by Sandy Grant
In these dark times, perhaps philosophy can help us. Perhaps. But what kind of philosophy do we need? It must be one that permits us to see what we are doing, and to face up to things. When I spoke about this recently on the APA blog, a top agony aunt advised her followers to ignore it.
I might just have laughed, or been flattered: how nice to come to the attention of such an icon. Why she even calls herself the ‘advice goddess’! But the advice she was issuing is terrible. And her column goes out to over a hundred newspapers across the length and breadth of America.
Her advice is also somewhat telling. For it seems that at this moment the privileged are being encouraged to disregard their hand in how bad things have gotten. They don’t want to take responsibility. And helping them avoid it is big business. It sells well.
The ‘advice goddess’ was offering her readers an easy way out. It is this: insult somebody who challenges you to think, and especially somebody who exposes ways in which your own hand plays in how things are. Call them a this, or a that. Then you needn’t attend to what they are saying, and we can all carry on with business as usual.
This was terrible advice at a time when people need to take a good look at themselves, when everyone needs to stop and think about what they are doing, and what they are becoming. For the current crisis is one in which we must choose what kind of countries and what kind of people we choose to be. And doing so requires us to own up to what we are all doing.
Why then does such bad advice sell so well? It takes courage to face up to your responsibility. In courage, the means taken are ones of peril, hardship or risk. What then is so very hard or risky here? What do you stand to lose?
Well, to look at one’s place in what we face now is to see not just cynical, fibbing politicians. It is to see one’s own hand in the privilege routinely accorded to some over others. It is to expose that dirty secret from which one benefits at the cost of others and about which one must not, above all, speak.
This is all a hard ask from people who prefer to see things like Brexit and Trump as a simple matter of poor people being conned by tricksters. That beige narrative is strikingly self-serving. And it is strikingly popular. So many people prefer to make a fetish of Farage or Trump, and in wrapt fascination at their exploits disregard their own involvement in how things are now. So the advice was bad.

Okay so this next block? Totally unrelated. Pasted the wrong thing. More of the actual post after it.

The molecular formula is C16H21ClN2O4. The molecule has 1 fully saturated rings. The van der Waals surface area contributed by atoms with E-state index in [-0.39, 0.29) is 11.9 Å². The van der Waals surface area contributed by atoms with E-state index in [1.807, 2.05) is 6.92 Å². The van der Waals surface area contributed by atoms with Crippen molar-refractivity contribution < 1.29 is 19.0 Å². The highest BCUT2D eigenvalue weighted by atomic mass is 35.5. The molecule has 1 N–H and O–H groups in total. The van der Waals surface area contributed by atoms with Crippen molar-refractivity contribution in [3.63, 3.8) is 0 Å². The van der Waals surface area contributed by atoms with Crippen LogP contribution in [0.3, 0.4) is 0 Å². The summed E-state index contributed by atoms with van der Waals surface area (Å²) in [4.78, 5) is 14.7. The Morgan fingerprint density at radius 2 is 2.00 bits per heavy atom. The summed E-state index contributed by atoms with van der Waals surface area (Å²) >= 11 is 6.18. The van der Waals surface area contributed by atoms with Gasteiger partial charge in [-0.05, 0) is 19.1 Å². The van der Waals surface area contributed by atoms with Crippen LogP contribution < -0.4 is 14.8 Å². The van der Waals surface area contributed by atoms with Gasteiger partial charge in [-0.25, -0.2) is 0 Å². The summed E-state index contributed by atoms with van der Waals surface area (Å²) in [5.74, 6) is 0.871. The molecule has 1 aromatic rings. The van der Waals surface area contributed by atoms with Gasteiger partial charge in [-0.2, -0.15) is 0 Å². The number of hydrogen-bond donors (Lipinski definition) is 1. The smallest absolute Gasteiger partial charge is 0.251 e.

But this episode also brings up a broader problem with advice. Advice involves the giving of guidance or recommendations offered with regard to prudent action. It is about what is prudent for you. And it is served up by one who purports to know what’s best. Advice is very handy when given from a plumber about your boiler. And there can be thoughtful advice. I write for The New European, a newspaper with a columnist who encourages her readers to think about how they feel at this time. But all too often advice is an invitation to be unthinking. Perhaps its very mode is a lure to what Heidegger and Arendt once called thoughtlessness, the flight from thinking.
Against this, we have philosophy. For philosophy is not advice. There are at least two basic reasons to distinguish the two. Firstly if philosophy is a practice, a something that you do, its mode is not that of giving or receiving advice. Second, philosophy fundamentally is to do with the truth. And the truth may not be a matter of what’s prudent for you.
We might also notice the scope of advice, which is keyed to immediate concerns. This makes the value of advice rather limited in addressing the big questions of life, like those about how we should live or how society should be.
Unfortunately in today’s life-hacker culture advice is big business. We see an avalanche of ‘how-to’ books promising fixes to everyday problems of living. It is the province of gurus, sages and the like. Some pop philosophers have now gone this way, cashing in on the market for advice and becoming wholly unphilosophical thereby. But advice can only be limited and limiting.
Given that trend I want to say this: philosophers are not here to tell people what they want to hear. And it is not the philosopher’s job to please people by helping them be unthinking. Indeed the best throughout history have said challenging and threatening things. And they have not always been thanked for it.
So here’s the news. There are no gods and there are no goddesses. And advice will not save you. So why not dare then? Think for yourself!
Sandy Grant is a philosopher at the University of Cambridge. She tweets at @TheSandyGrant.
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